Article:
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Office…good, bad, ugly.

27 Oct

One of the biggest roadblocks hoster’s have is around Office.  Want to provide a integrated SharePoint solution?  Must include Office.  Have an application that reports back through Excel?  Must use Office.  Want to provide users the ability to create, edit, and view a Word document?  Must include Office.  In this article I focus on what’s happening around Office including the good, the bad, and possibly the ugly.

Let’s start with the ugly and bad.  I hate bad news, so let’s get this out of the way.  I think the ugly is Office under Office 365.  Surprise! We all know about installing on up to 5 devices and installing on RDS right/shared computer activation..right?  You can learn more about it here http://blogs.technet.com/b/uspartner_ts2team/archive/2014/09/03/office-365-shared-computer-activation.aspx

Pay attention to what is happening with Azure.  There’s a lot of changes in the way in which Office will be deployed in this environment.   More to come.

So there’s the ugly.  The bad is just the overall cost of deploying Office in a shared environment.  Office is expensive.  You not only have to report Office, but RDS and Windows as well and with currently no option for mobility, service providers have few options.  Remember, if you are providing Office remotely, your RDS licenses should match.  Last, if you think using Office Web apps is a good alternative you may have to think again.  To fully use Office Web Apps a copy of Office must also be licensed.

Here’s some good links around this topic including RDS, Azure and Office 365, as well as my own blog post “SPLA and Office 365”

Azure and RDS – http://technet.microsoft.com/en-us/library/dn782858(v=office.15).aspx

Overview of Azure/Office 365 from my friends at Code Magazine http://www.codemag.com/Article/1108021

SPLA and Office 365 https://splalicensing.com/category/office-365/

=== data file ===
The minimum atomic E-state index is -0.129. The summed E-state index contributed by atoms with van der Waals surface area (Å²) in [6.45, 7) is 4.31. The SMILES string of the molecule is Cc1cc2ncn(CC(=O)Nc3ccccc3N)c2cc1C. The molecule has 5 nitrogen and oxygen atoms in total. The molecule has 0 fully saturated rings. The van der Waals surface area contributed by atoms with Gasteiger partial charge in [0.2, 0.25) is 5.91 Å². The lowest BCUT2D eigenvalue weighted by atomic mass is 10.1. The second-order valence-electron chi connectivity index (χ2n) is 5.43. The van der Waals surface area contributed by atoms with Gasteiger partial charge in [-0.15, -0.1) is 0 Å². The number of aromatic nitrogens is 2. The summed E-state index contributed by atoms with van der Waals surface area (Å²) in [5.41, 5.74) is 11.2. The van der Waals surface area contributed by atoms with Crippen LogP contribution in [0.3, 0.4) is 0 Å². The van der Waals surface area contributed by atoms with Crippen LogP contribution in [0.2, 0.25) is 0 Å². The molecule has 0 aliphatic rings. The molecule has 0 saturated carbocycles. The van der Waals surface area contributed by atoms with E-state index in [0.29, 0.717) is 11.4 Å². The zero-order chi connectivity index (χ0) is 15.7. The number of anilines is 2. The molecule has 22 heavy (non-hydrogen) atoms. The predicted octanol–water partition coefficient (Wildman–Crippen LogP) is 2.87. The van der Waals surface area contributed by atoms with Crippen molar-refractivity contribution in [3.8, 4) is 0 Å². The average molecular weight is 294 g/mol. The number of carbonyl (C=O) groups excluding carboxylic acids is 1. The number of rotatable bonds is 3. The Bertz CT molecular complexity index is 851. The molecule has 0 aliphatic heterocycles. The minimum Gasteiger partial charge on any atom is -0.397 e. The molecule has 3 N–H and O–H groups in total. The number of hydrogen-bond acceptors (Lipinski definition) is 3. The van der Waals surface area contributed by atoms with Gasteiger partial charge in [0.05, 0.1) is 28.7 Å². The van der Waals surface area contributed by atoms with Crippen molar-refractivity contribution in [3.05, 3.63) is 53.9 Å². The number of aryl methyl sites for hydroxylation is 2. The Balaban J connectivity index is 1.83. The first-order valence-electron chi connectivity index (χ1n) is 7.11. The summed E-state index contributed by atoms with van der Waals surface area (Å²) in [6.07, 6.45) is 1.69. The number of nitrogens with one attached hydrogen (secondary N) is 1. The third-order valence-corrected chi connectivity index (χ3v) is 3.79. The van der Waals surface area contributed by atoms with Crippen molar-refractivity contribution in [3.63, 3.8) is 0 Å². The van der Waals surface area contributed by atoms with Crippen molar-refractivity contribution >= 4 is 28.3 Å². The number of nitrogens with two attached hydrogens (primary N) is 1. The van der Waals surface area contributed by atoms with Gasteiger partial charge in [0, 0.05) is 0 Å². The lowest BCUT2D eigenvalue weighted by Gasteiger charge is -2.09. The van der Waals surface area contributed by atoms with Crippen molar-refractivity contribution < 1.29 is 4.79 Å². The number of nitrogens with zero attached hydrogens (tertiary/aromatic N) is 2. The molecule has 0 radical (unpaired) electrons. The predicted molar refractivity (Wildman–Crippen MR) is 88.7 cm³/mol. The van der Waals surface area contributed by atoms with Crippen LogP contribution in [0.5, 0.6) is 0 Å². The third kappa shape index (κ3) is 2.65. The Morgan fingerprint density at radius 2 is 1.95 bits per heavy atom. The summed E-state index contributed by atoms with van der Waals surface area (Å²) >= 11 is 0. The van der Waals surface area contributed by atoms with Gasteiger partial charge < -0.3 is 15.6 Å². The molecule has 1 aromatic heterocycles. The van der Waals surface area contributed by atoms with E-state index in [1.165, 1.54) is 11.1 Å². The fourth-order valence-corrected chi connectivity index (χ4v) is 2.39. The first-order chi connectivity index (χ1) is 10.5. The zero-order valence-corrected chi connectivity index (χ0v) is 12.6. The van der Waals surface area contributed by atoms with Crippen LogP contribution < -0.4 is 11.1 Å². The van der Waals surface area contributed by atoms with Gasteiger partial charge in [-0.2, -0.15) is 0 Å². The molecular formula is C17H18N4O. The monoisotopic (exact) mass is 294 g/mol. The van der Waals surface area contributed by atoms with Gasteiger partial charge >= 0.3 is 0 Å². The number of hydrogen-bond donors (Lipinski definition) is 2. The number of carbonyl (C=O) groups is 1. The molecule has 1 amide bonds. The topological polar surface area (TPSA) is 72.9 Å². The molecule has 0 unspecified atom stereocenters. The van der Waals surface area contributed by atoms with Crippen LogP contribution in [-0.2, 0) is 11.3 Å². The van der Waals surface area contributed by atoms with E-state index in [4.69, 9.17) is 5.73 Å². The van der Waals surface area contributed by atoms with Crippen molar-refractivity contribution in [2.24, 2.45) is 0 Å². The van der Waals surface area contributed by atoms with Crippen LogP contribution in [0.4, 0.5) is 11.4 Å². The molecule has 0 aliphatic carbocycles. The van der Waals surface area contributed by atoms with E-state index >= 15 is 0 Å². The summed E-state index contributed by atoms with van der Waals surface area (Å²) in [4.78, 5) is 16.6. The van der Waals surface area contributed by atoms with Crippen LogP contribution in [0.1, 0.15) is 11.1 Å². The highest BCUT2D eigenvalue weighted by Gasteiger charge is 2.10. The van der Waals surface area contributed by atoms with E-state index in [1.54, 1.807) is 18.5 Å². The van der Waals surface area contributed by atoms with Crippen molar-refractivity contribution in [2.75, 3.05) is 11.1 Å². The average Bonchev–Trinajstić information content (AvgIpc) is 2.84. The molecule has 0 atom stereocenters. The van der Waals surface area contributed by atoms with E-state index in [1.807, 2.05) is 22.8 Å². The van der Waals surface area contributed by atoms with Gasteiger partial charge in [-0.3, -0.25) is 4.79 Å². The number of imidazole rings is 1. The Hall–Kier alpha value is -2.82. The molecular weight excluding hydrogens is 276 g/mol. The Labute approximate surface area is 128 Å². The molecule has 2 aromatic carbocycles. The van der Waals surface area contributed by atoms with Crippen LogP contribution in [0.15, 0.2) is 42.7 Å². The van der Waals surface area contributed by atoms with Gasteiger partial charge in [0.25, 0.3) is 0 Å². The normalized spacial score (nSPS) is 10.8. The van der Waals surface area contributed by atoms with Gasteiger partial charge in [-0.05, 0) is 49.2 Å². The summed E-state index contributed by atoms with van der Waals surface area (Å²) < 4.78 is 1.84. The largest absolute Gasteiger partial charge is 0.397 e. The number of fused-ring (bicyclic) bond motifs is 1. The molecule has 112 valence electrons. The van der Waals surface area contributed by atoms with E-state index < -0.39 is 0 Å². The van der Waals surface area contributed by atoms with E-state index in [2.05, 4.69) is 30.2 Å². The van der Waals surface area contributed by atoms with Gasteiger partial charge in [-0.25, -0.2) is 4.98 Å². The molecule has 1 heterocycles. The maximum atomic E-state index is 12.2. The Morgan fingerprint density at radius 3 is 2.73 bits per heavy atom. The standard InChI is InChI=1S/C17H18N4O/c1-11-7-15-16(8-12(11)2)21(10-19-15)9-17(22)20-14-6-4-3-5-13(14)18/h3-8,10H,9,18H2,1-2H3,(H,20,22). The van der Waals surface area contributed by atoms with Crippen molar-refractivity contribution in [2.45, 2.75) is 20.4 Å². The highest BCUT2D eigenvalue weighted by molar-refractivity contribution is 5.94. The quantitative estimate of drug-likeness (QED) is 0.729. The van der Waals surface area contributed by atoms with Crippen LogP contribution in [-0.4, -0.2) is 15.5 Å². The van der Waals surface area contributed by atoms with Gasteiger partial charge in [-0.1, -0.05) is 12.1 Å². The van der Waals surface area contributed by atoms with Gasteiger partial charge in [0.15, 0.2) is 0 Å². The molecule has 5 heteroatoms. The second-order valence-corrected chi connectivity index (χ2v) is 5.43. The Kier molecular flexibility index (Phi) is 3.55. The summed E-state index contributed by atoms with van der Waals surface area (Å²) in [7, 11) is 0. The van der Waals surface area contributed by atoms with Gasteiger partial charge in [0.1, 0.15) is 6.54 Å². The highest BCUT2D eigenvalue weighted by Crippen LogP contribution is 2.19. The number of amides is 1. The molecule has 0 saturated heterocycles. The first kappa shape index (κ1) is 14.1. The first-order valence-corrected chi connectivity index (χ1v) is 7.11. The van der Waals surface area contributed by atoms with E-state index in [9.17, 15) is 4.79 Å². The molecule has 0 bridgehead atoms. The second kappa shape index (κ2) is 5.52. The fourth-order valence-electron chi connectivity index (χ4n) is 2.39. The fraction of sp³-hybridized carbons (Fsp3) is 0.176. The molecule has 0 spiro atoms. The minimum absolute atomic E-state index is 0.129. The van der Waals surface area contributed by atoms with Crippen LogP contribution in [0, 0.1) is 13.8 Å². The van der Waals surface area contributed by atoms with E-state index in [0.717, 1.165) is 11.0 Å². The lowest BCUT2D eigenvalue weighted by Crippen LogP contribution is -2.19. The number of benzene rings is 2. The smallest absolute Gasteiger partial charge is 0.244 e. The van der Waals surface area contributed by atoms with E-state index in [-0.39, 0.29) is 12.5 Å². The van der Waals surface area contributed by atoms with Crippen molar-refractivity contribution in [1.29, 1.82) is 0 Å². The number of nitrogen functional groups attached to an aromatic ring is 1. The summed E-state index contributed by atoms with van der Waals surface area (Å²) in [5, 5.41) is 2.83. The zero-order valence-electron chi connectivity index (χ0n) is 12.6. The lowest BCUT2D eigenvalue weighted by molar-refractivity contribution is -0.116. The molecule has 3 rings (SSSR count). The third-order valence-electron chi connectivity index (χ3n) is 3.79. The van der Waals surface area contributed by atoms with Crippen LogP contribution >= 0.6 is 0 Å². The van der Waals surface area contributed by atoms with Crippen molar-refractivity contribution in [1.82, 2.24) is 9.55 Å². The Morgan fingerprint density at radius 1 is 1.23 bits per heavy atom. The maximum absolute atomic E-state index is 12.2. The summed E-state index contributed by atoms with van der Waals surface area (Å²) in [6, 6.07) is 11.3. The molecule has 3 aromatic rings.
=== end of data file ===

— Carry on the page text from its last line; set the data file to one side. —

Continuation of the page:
Now it’s time for the good.  Did you know you know you can report the Office components instead of the entire suite?  Did you know Office is a user based license which means if not all users need Office Pro, by all means do not report all users with Office Pro. SPLA Man needs Office Pro but SPLA Girl only needs the features of Office Standard, make sure to report us accordingly.  Here is a good link that compares the features within Office as well as the features of Office Pro and Office 365.

http://office.microsoft.com/en-001/buy/compare-microsoft-office-products-FX102898564.aspx

There’s a lot of information to digest in these links.  To summarize my point, you must get creative and you must pay attention to updates (especially Office 365)  Your customers will ask.

Thanks for reading,

SPLA Man

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4 Comments

Posted by on October 27, 2014 in Office 365

 

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4 responses to “Office…good, bad, ugly.

  1. ST

    November 6, 2014 at 7:48 am

    Can you point me to Microsoft documentation that states you can license individual components or different editions for different users? I have a hosted installation for an accounting application and only one user out of 15 needs access to Office and then potentially only Excel and Outlook at that.

     
    • splaman

      November 6, 2014 at 12:29 pm

      Hi ST. Thanks for reading my blog.Page 44 of the SPUR under “Office Standard” it states “Component products in the suite are available separately with separate SALs”

       
  2. Neil

    January 16, 2015 at 3:05 am

    Hello Splaman. Thank you for running such an informative and useful blog. Do the RDS and Office licenses have to match even if only certain users are granted access to the Office applications via security policy preventing access to the software? I have 2 scenarios where Office is intended to be installed and restricted. One with 25 RDS users and 5 office users, another with 100 RDS users and 2 Excel users. A security group will determine access to the office components. Must I report 25 and 100 Office licenses respectively? Regards,

     
    • splaman

      January 30, 2015 at 2:36 pm

      Hi Neil

      Sorry for the delayed response. If you can restrict even indirect access than you wouldn’t report it. Be careful though. I’ve seen providers say they don’t have access but it turned out they do.

       

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